Resonance energy transfer in a calcium concentration-dependent cameleon protein

Satoshi Habuchi, Mircea Cotlet, Johan Hofkens z, Gunter Dirix, Jan Michiels, Jos Vanderleyden, Vinod Subramaniam, Frans C. De Schryver

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28 Scopus citations

Abstract

We report investigations of resonance energy transfer in the green fluorescent protein and calmodulin-based fluorescent indicator constructs for Ca2+ called cameleons using steady-state and time-resolved spectroscopy of the full construct and of the component green fluorescent protein mutants, namely ECFP (donor) and EYFP (acceptor). EYFP displays a complicated photophysical behavior including protonated and deprotonated species involved in an excited-state proton transfer. When EYFP is excited in the absorption band of the protonated species, a fast nonradiative deactivation occurs involving almost 97% of the excited protonated population and leading to a low efficiency of excited-state proton transfer to the deprotonated species. ECFP displays a multiexponential fluorescence decay with a major contributing component of 3.2 ns. The time-resolved fluorescence data obtained upon excitation at 420 nm of Ca2+-free and Ca2+-bound YC3.1 cameleon constructs point to the existence of different conformations of calmodulin dependent on Ca2+ binding. Whereas steady-state data show only an increase in the efficiency of energy transfer upon Ca2+ binding, the time-resolved data demonstrate the existence of three distinct conformations/populations within the investigated sample. Although the mechanism of the interconversion between the different conformations and the extent of interconversion are still unclear, the time-resolved fluorescence data offer an estimation of the rate constants, of the efficiency of the energy transfer, and of the donor-acceptor distances in the Ca2+-free and Ca2+-bound YC3.1 samples.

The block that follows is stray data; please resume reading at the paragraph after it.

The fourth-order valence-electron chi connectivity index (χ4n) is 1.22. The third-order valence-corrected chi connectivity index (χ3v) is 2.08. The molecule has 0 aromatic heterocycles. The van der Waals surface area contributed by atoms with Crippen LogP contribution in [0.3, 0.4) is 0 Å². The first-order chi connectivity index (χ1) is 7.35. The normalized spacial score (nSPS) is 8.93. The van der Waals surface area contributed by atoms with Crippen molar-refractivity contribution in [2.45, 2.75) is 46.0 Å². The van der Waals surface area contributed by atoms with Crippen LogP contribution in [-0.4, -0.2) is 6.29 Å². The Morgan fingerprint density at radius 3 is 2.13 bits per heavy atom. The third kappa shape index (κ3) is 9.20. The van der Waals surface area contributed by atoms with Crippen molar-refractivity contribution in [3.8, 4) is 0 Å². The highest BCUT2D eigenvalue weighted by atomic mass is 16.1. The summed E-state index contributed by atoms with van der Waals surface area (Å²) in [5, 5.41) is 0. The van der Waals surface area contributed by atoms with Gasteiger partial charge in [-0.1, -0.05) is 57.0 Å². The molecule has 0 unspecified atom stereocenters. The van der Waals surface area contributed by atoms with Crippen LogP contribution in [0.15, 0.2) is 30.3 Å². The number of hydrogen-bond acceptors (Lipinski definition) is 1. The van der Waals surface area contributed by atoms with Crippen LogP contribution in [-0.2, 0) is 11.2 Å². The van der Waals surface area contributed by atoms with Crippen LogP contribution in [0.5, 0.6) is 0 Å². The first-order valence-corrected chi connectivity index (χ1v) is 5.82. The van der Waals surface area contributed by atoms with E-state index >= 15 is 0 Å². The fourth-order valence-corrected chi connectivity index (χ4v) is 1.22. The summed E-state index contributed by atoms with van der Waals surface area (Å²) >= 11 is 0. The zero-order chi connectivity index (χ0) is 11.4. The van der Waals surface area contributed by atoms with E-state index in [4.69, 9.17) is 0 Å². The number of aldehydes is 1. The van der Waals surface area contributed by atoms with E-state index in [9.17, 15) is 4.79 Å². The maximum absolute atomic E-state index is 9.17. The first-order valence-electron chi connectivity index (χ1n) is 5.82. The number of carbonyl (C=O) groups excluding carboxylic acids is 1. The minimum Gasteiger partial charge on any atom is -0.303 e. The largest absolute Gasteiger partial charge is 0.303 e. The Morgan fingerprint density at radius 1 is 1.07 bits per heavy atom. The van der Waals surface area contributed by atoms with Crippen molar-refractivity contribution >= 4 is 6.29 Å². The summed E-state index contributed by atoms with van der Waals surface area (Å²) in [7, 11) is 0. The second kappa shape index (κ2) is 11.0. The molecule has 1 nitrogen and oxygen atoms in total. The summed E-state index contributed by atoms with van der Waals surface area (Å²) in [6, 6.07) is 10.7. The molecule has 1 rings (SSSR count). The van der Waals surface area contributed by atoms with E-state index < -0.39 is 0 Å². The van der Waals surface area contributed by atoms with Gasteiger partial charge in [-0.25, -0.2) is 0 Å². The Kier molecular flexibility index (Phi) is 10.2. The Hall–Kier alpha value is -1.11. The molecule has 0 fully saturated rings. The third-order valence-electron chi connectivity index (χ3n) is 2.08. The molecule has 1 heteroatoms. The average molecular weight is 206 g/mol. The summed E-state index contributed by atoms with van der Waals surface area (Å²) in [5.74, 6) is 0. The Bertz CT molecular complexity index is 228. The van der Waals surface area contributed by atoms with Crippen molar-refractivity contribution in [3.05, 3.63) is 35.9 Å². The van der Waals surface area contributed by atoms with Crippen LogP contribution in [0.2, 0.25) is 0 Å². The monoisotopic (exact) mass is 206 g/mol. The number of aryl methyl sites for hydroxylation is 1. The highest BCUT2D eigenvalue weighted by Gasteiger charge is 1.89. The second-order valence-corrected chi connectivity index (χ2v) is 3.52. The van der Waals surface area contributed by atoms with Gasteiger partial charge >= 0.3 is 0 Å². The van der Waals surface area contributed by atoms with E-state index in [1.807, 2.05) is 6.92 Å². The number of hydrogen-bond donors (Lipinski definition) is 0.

Original languageEnglish (US)
Pages (from-to)3499-3506
Number of pages8
JournalBiophysical Journal
Volume83
Issue number6
DOIs
StatePublished - Dec 1 2002

ASJC Scopus subject areas

  • Biophysics

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